Freezing orders – cross undertakings and duty of disclosure

"Black Capital", a partnership between Mr Ubhi and Mr Patel, was placed into provisional liquidation. Stephen Hunt was appointed as provisional liquidator.

Hunt applied for freezing orders to be made against the partners, and gave a restricted cross-undertaking in damages: "[…] limited to the amount of monies and the net realizable value of the unpledged assets of Black Capital (in provisional liquidation) taken into the custody or under the control of the applicant in the course of the liquidation less the costs, expenses or other disbursements of the liquidation."

Ubhi, who claimed not to have been a partner in Black Capital, appealed the freezing order. In circumstances where Hunt had no claim against Ubhi (other than as a partner of Black Capital), the Court of Appeal considered the following issues in detail:

  1. Was the judge wrong to accept a limited cross-undertaking from Mr Hunt? [Issue 1]
  2. Should the judge have set aside the freezing order and refused further relief on account of breaches of the duty of full and frank disclosure? [Issue 2]

Issue 1: the cross-undertaking

When applying for the freezing order, it was incumbent on Hunt to show why it was appropriate to depart from the "default position" (ie, an unlimited cross-undertaking in damages). The Court of Appeal found that whilst Hunt was acting in the interests of all creditors, this was insufficient reason to depart from the default position. Hunt also failed to consider the availability of a freezing order to the petitioners, the true value of the cross-undertaking, or other funding options available to a provisional liquidator, including insurance or a further indemnity from the petitioners.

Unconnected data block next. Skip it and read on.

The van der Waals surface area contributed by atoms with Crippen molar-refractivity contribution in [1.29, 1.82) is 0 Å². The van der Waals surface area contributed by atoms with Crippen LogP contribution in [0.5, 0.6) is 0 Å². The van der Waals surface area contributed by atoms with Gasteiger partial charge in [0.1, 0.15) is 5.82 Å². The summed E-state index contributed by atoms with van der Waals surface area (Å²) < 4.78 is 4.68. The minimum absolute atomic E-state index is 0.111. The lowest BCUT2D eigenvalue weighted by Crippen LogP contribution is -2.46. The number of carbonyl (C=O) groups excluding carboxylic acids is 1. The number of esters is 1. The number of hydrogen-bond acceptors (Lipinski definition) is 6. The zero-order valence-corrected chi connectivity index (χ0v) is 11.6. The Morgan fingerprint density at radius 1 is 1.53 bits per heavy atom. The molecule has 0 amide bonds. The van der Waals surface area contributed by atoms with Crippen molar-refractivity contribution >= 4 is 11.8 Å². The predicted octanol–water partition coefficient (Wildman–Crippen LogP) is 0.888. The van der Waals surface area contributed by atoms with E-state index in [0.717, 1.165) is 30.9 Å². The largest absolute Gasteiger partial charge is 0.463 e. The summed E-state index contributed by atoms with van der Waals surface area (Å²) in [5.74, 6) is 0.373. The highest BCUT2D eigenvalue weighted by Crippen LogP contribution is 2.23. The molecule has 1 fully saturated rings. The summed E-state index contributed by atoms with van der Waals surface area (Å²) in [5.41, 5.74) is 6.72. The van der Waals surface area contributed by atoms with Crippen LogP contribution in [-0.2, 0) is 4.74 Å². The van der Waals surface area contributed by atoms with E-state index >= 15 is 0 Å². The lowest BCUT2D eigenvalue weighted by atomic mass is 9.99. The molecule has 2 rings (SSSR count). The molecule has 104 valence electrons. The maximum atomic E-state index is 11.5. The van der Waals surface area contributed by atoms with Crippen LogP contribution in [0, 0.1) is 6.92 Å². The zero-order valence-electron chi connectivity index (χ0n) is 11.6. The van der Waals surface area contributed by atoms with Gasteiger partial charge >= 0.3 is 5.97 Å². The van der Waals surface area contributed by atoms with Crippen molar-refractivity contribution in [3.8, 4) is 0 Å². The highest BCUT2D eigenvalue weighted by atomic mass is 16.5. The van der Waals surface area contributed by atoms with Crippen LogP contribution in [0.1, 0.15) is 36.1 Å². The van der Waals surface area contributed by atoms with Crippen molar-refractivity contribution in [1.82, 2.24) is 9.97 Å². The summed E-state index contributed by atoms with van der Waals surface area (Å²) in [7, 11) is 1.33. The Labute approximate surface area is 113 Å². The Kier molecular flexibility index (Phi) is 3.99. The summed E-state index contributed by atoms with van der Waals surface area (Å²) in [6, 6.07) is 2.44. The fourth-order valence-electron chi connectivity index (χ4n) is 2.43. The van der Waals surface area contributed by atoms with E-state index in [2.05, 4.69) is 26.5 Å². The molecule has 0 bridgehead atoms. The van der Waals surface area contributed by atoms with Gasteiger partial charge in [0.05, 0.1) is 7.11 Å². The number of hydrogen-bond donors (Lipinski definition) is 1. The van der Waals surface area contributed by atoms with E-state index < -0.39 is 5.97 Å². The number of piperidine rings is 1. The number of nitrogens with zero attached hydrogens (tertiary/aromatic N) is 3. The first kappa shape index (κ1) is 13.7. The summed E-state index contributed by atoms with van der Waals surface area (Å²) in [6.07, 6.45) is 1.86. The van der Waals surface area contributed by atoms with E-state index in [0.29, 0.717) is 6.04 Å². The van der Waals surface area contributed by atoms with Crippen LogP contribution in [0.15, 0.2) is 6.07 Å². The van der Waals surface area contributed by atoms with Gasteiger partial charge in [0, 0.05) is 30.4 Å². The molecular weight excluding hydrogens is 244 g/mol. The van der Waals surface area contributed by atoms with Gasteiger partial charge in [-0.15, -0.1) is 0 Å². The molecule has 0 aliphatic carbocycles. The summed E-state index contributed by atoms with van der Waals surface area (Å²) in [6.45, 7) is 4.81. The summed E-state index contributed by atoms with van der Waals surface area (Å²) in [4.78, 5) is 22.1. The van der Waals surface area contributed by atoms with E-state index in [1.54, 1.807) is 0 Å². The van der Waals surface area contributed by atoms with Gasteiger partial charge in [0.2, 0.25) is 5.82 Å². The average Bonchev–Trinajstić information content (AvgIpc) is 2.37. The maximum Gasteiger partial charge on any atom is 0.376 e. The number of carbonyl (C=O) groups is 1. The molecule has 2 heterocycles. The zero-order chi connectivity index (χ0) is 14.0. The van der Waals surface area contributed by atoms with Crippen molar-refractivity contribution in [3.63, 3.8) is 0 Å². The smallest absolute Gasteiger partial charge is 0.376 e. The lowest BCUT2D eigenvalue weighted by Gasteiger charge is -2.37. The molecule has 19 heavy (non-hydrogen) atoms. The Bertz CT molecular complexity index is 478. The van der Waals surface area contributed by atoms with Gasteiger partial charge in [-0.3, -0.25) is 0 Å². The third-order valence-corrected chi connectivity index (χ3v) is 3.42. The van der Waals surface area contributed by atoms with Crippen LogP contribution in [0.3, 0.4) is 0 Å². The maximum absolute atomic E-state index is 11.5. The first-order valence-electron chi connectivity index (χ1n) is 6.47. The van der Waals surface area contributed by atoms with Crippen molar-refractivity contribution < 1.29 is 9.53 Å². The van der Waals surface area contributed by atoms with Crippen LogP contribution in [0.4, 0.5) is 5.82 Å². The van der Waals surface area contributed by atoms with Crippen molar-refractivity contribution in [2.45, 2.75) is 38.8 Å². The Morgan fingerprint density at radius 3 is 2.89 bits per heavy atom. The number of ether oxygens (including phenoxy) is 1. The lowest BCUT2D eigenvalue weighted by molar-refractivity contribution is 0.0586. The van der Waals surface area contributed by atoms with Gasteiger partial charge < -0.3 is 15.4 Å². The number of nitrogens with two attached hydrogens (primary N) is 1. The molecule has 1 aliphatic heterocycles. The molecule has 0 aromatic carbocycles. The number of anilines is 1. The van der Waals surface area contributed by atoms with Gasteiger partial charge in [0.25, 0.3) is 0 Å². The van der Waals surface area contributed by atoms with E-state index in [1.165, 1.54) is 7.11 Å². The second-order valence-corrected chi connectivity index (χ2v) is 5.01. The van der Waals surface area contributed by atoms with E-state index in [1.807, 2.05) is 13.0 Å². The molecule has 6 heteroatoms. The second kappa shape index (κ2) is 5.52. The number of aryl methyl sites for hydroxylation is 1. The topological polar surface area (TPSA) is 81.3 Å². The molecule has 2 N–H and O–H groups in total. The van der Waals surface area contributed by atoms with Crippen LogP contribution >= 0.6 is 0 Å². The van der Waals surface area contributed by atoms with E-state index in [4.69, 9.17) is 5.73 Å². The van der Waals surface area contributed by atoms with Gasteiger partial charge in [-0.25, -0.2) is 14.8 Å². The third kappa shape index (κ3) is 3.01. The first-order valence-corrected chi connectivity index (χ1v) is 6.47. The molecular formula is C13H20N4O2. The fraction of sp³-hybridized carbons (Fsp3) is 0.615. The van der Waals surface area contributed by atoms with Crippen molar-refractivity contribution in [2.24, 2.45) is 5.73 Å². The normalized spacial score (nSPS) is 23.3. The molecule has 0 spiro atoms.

Given the dearth of evidence to support a departure from the default position, the Court of Appeal allowed the appeal and set aside the freezing order as against Ubhi.

Hunt, who had not filed notice seeking to sustain the judge's order on an alternative basis, was not given the opportunity to offer an improved cross-undertaking.

Issue 2: The duty of full and frank disclosure

The Court of Appeal found that what was said at first instance about the proposed cross-undertaking was not adequate and was, in fact, misleading because it was suggested that it was "usual" for an undertaking required of a provisional liquidator to be limited to the assets in the estate. The Court of Appeal was not, however, persuaded that there were any other breaches of the duty of disclosure. The breach of full and frank disclosure was not, in this instance, sufficient of itself to discharge the freezing order.

The Court of Appeal noted that nothing in the judgment should be taken to cast any doubt upon the ability of an office holder to apply for a freezing order or other injunctive relief. However, it is a reminder that an office holder must pay full attention to the scope of their powers and the precise nature of the relief which they intend to seek.

Stephen Hunt (as Provisional Liquidator of Black Capital) v Ravneet Ubhi [2022] EWHC 3228 (Ch)

Our content explained

Every piece of content we create is correct on the date it’s published but please don’t rely on it as legal advice. If you’d like to speak to us about your own legal requirements, please contact one of our expert lawyers.

Mills & Reeve Sites navigation
A tabbed collection of Mills & Reeve sites.
My Mills & Reeve navigation
Subscribe to, or manage your My Mills & Reeve account.
My M&R


Register for My M&R to stay up-to-date with legal news and events, create brochures and bookmark pages.

Existing clients

Log in to your client extranet for free matter information, know-how and documents.


Mills & Reeve system for employees.